This is the story of a world-famous boxer unjustly imprisoned for more than two decades for felony murders he did not commit. His conviction, upheld in a second trial, before he is finally released by a federal court, is practically an operational definition of the term "railroaded." Rubin "Hurricane" Carter would still be in Trenton State Prison, a hell hole if there ever was one, if it hadn't been for the altruistic efforts of three adults and one adolescent member of a Canadian commune, who became amateur sleuths by accident.
The film isn't particularly complicated. In fact, it's dumbed down to a point beyond which a lack of comprehension would be attributed to pathology. Almost all the frissons that might have made this more than a simple tale of moral strength and fortitude have been left out or shaped to fit a familiar mold. Dan Hedaya, for instance, is Paterson, New Jersey's Detective Della Pesci, the personification of racist-motivated darkness. The only reason he's in the movie is to snarl, threaten, make foul racist remarks, chivvy Carter, and see to it that he spends as much time in the slams as possible. Now, imagine that the movie gives him edge and adds other dimensions. Imagine, instead of Detective Della Pesci, Inspector Javert of "Les Miserables," another police officer who simply cannot give up his persecution and yet is recognizably human rather than another familiar stereotype. It would have been so EASY to give the heavy a family and a dog or at least a social context -- rising black crime in the cities of the 1960s and the panic associated with it. Yet the writers and the director throw away any chance to turn the film into something other than a condemnation of racism and the white people infected by it. As a kid, Hurricane stabs a middle-aged white guy only to save his chum from an oily child molester. Does anyone believe this? Ho hum.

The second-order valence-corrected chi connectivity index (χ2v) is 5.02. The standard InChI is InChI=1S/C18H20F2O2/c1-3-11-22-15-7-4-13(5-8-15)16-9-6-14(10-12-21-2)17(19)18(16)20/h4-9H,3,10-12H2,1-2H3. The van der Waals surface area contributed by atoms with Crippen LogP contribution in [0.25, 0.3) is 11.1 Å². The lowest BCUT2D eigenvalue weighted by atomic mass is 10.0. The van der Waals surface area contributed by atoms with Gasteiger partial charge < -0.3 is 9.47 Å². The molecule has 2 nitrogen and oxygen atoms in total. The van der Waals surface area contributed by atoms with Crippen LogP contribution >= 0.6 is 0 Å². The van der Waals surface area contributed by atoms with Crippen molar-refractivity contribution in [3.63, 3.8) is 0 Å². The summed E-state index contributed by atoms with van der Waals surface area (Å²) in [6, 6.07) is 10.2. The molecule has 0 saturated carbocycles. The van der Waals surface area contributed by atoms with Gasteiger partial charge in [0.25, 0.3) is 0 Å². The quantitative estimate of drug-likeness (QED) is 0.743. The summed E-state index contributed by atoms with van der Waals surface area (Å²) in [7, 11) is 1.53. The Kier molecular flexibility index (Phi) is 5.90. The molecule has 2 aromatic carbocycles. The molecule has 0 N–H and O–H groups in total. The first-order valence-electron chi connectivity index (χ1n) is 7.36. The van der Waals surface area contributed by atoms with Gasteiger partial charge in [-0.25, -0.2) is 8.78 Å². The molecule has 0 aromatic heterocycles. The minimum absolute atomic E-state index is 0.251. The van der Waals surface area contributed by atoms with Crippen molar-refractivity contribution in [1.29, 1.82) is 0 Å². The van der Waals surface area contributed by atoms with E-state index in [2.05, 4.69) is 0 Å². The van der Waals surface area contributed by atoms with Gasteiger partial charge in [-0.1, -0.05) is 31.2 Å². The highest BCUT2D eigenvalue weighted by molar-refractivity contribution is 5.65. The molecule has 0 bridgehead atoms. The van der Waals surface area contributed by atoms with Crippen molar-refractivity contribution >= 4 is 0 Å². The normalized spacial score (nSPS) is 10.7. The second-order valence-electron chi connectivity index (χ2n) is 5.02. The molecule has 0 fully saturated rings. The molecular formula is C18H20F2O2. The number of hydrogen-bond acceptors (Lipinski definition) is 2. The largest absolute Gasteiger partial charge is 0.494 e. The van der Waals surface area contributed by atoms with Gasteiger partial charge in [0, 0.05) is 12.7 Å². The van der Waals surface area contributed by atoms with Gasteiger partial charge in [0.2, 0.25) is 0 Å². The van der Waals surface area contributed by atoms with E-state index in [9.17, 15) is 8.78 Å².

Not to diminish the heinous effects of racism (or, more generally, prejudice) in our justice system. It's an imperfect machine, and Carter suffered abominably for every fourteen-year-old black kid who ever decorated a brick wall with graffiti from a can of spray paint. During one of his trials, the prosecution refers to his having been convicted by "a jury of his peers" and Jewison gives us a long shot of the all-white jury, in case we might otherwise miss the point. We can't help being relieved when Carter is ultimately released, and can't help thinking somewhere in the back of our minds about those twenty years of imprisonment.
Nobody really has much to do as far as acting is concerned. Denzel Washington is pretty good at projecting pent-up anger and defiance. And the writers have his character develop too. At first he concentrates on turning his body into an instrument of power. But after reading some inspirational books he develops his mind as well, and in practical ways. He resists being swept up in the prison system by rejecting what sociologists have called "the small reward system" of total institutions. If favors are returned by cigarettes, Carter doesn't smoke. If submission leads to protection, Carter can do without the protection. His career in the Army, however, was not quite the smooth ride the movie gives us, but let's not dabble in too many discrepancies between art and life.
The other characters are rather blank. Life in the Canadian commune was evidently not lastingly satisfying. (Carter and Deborah Kara Unger's blond altruist were married, then divorced.) But we don't really get to know much about them. They -- and Carter's legal defense team -- are played mostly as bland do-gooders who would have failed if not pushed to the wall by the power of Carter's will.
There's a good movie around this story, lurking someplace, unorganized, entropic, waiting for someone to write it and put it on the screen. It's a parable of good and evil. Not of good people and evil people, but of people who are each, within themselves, good and evil, just like all the rest of us. But this isn't that movie.